How Your Computer Can Help Your Recovery

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How Your Computer Can Help Your Recovery

By Jeanene Swanson 05/12/15

For some people, evidence-based treatments just don't click. Fortunately, modern technology has provided many new options for treatment.

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Decades of research has shown that evidence-based behavioral treatments for addiction disorders are effective—much the same way that pharmacological treatments are—including cognitive behavioral therapy (CBT), contingency management (CM), community reinforcement approach (CRA), and motivational enhancement therapy (MET). However, many people, for various reasons, can’t take advantage of them. According to Dr. Lisa Marsch, the director of the Center for Technology and Behavioral Health at Dartmouth University and developer of one of the few web-based behavioral tools that are actually being used to treat patients, over 90% of illicit drug or alcohol users in the US do not get treatment.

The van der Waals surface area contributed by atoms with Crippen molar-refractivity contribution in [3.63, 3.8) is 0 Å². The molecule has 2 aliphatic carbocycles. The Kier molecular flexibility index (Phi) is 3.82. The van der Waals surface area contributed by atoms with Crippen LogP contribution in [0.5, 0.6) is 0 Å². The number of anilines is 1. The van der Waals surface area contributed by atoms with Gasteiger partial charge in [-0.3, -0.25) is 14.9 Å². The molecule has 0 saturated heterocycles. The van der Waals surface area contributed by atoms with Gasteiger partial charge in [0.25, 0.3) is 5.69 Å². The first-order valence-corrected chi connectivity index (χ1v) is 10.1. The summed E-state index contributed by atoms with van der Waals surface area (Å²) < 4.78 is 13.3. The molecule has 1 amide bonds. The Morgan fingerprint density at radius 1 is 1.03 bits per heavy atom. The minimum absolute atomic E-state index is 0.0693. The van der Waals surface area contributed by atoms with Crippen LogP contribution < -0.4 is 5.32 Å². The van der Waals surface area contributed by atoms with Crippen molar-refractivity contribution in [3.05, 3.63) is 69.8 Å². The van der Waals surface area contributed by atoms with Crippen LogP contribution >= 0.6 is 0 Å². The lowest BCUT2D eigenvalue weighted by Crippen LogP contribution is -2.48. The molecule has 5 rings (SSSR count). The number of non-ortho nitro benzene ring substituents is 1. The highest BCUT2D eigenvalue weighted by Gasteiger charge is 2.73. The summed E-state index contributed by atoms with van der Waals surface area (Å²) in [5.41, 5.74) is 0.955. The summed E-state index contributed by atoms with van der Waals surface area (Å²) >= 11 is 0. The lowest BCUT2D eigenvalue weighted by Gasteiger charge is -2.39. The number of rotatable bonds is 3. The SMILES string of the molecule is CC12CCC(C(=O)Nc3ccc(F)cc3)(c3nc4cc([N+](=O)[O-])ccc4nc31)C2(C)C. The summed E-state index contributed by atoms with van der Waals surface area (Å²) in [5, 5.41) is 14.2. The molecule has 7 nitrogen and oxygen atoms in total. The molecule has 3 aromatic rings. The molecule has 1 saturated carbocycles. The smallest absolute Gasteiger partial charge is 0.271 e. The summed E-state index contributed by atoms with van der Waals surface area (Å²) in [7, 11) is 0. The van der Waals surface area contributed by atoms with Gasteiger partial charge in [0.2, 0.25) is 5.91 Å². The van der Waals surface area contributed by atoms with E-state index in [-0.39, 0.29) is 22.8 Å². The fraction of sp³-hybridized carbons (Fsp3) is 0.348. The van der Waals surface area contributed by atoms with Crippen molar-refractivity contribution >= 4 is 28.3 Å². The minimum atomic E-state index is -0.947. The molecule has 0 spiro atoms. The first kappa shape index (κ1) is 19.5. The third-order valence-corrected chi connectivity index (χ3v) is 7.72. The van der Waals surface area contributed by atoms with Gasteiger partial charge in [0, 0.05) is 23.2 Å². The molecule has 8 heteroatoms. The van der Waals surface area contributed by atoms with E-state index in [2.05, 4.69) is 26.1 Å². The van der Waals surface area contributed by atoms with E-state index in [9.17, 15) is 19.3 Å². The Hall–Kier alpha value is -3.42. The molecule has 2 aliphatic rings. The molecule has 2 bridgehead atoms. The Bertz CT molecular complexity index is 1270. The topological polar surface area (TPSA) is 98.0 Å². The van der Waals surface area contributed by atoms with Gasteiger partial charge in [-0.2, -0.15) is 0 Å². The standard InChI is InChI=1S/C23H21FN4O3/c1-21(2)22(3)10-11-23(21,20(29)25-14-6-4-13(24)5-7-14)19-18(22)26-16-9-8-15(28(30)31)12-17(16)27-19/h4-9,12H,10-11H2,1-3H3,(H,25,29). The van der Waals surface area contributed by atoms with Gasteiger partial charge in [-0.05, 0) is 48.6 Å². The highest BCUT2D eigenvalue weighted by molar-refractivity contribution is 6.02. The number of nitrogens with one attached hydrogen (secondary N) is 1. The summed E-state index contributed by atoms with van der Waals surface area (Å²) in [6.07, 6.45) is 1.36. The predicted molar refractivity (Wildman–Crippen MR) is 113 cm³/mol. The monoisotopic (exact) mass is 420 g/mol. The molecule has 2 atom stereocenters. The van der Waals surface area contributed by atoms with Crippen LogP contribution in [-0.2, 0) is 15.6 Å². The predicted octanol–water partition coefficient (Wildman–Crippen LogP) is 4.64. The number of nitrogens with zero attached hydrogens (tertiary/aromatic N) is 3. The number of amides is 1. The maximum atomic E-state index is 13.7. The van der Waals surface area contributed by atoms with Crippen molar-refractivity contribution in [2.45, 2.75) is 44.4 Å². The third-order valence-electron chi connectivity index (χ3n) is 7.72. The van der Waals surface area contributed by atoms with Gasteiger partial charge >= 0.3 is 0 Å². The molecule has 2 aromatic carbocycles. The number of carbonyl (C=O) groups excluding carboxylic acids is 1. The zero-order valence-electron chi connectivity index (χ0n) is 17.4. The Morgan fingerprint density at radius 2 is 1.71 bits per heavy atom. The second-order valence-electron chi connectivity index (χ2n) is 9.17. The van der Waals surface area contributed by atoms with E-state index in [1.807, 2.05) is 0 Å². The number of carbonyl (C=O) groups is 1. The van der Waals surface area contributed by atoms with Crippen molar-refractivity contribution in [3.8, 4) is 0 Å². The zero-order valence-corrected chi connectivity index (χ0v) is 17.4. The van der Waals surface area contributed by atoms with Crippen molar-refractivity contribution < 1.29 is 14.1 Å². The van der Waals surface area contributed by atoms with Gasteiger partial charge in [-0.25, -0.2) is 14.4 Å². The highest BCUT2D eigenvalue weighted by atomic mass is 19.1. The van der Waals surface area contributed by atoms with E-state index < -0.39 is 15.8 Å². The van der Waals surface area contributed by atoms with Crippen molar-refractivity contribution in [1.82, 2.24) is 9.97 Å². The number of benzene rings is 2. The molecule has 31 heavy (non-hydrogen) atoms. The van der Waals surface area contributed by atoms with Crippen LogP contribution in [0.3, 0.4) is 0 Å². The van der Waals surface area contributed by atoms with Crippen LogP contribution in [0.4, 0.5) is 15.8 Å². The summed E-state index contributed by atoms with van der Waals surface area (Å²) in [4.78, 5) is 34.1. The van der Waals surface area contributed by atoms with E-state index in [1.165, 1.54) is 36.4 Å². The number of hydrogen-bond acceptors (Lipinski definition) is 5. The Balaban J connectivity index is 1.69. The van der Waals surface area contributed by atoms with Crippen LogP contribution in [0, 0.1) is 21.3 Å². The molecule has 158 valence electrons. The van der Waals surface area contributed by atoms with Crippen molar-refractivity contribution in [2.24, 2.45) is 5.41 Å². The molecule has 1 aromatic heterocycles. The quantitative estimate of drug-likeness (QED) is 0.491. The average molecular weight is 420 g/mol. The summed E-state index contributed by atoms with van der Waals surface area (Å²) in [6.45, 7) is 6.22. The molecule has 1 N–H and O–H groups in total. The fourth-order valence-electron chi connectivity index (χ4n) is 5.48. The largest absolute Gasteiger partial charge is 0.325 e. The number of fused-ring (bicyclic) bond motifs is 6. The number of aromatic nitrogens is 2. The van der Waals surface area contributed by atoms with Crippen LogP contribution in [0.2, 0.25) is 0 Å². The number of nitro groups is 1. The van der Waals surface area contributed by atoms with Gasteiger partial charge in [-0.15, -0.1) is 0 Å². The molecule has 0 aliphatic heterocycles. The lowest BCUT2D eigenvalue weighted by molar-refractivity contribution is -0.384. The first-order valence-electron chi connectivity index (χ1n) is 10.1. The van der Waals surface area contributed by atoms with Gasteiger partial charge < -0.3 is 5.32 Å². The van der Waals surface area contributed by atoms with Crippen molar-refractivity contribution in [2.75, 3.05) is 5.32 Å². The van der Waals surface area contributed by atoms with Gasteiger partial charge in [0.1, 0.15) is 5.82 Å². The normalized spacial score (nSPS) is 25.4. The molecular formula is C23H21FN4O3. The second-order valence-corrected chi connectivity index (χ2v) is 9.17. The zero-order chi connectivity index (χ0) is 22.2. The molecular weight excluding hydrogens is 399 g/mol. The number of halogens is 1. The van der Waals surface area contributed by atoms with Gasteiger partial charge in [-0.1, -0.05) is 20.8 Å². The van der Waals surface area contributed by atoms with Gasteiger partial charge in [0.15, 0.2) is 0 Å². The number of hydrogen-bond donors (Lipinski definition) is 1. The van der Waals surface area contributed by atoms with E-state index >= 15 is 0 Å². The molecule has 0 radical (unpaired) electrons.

“The reason I got interested in leveraging technology is to promote more widespread access to evidence-based therapies,” Marsch says. Internet and mobile access is high and growing, even within the most underserved and vulnerable populations. Everyone has access to the Internet, it seems, making computer-assisted dissemination of these tried and true behavioral therapies a reality.

Increasing access to behavioral therapies is one key advantage to using technology-based solutions. It’s also cheaper, more systematic, highly personalized, engaging, and importantly, allows clinicians to treat more patients. Figuring out how and when a behavioral treatment works can lead to more effective treatments for more people—and that’s where computer-assisted therapy hopes to have a lasting impact.

Computer-assisted therapies

Computer-assisted therapies can come in a variety of delivery formats—computer, cellphone, iPad—intervention types—brief interventions, behavioral therapy, relapse prevention/aftercare—and have been used across many substances of abuse, including opioids, cocaine, alcohol, and cannabis.

Some of the tools that are currently being used follow.

Telepsychiatry